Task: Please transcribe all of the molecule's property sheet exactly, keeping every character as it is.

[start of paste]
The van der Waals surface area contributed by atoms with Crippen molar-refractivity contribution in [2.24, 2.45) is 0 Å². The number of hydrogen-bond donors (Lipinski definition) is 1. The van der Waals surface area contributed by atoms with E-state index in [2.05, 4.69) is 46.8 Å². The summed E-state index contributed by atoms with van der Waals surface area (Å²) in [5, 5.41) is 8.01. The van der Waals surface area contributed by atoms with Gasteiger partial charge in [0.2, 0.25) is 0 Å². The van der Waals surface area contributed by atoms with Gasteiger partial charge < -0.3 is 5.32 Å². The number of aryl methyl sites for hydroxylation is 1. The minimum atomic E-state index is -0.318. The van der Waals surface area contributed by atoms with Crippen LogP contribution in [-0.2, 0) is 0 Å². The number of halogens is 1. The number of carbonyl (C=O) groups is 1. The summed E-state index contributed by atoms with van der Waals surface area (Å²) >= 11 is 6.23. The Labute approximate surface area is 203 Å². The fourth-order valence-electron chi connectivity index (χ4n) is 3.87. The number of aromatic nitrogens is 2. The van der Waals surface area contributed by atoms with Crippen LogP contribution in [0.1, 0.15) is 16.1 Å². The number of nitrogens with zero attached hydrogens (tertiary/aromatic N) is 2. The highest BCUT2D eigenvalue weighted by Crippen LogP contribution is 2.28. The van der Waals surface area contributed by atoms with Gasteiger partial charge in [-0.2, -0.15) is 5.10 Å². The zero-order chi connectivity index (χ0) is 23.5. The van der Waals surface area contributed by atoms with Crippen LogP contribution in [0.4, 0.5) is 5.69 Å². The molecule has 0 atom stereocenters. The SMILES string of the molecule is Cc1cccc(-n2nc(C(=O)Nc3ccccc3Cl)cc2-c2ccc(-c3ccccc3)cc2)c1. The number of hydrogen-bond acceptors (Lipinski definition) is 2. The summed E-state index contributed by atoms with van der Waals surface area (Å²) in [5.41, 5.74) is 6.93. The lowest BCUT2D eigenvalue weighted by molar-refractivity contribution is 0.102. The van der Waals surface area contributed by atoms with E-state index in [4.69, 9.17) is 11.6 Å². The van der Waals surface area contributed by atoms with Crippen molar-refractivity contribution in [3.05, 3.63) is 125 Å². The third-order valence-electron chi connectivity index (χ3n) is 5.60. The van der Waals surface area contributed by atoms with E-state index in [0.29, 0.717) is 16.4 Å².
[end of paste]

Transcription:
The van der Waals surface area contributed by atoms with Crippen molar-refractivity contribution in [2.24, 2.45) is 0 Å². The number of hydrogen-bond donors (Lipinski definition) is 1. The van der Waals surface area contributed by atoms with E-state index in [2.05, 4.69) is 46.8 Å². The summed E-state index contributed by atoms with van der Waals surface area (Å²) in [5, 5.41) is 8.01. The van der Waals surface area contributed by atoms with Gasteiger partial charge in [0.2, 0.25) is 0 Å². The van der Waals surface area contributed by atoms with Gasteiger partial charge < -0.3 is 5.32 Å². The number of aryl methyl sites for hydroxylation is 1. The minimum atomic E-state index is -0.318. The van der Waals surface area contributed by atoms with Crippen LogP contribution in [-0.2, 0) is 0 Å². The number of halogens is 1. The number of carbonyl (C=O) groups is 1. The summed E-state index contributed by atoms with van der Waals surface area (Å²) >= 11 is 6.23. The Labute approximate surface area is 203 Å². The fourth-order valence-electron chi connectivity index (χ4n) is 3.87. The number of aromatic nitrogens is 2. The van der Waals surface area contributed by atoms with Crippen LogP contribution in [0.1, 0.15) is 16.1 Å². The number of nitrogens with zero attached hydrogens (tertiary/aromatic N) is 2. The highest BCUT2D eigenvalue weighted by Crippen LogP contribution is 2.28. The van der Waals surface area contributed by atoms with Gasteiger partial charge in [-0.2, -0.15) is 5.10 Å². The zero-order chi connectivity index (χ0) is 23.5. The van der Waals surface area contributed by atoms with Crippen LogP contribution in [0.4, 0.5) is 5.69 Å². The molecule has 0 atom stereocenters. The SMILES string of the molecule is Cc1cccc(-n2nc(C(=O)Nc3ccccc3Cl)cc2-c2ccc(-c3ccccc3)cc2)c1. The number of hydrogen-bond acceptors (Lipinski definition) is 2. The summed E-state index contributed by atoms with van der Waals surface area (Å²) in [5.41, 5.74) is 6.93. The lowest BCUT2D eigenvalue weighted by molar-refractivity contribution is 0.102. The van der Waals surface area contributed by atoms with E-state index in [4.69, 9.17) is 11.6 Å². The van der Waals surface area contributed by atoms with Crippen molar-refractivity contribution in [3.05, 3.63) is 125 Å². The third-order valence-electron chi connectivity index (χ3n) is 5.60. The van der Waals surface area contributed by atoms with E-state index in [0.29, 0.717) is 16.4 Å².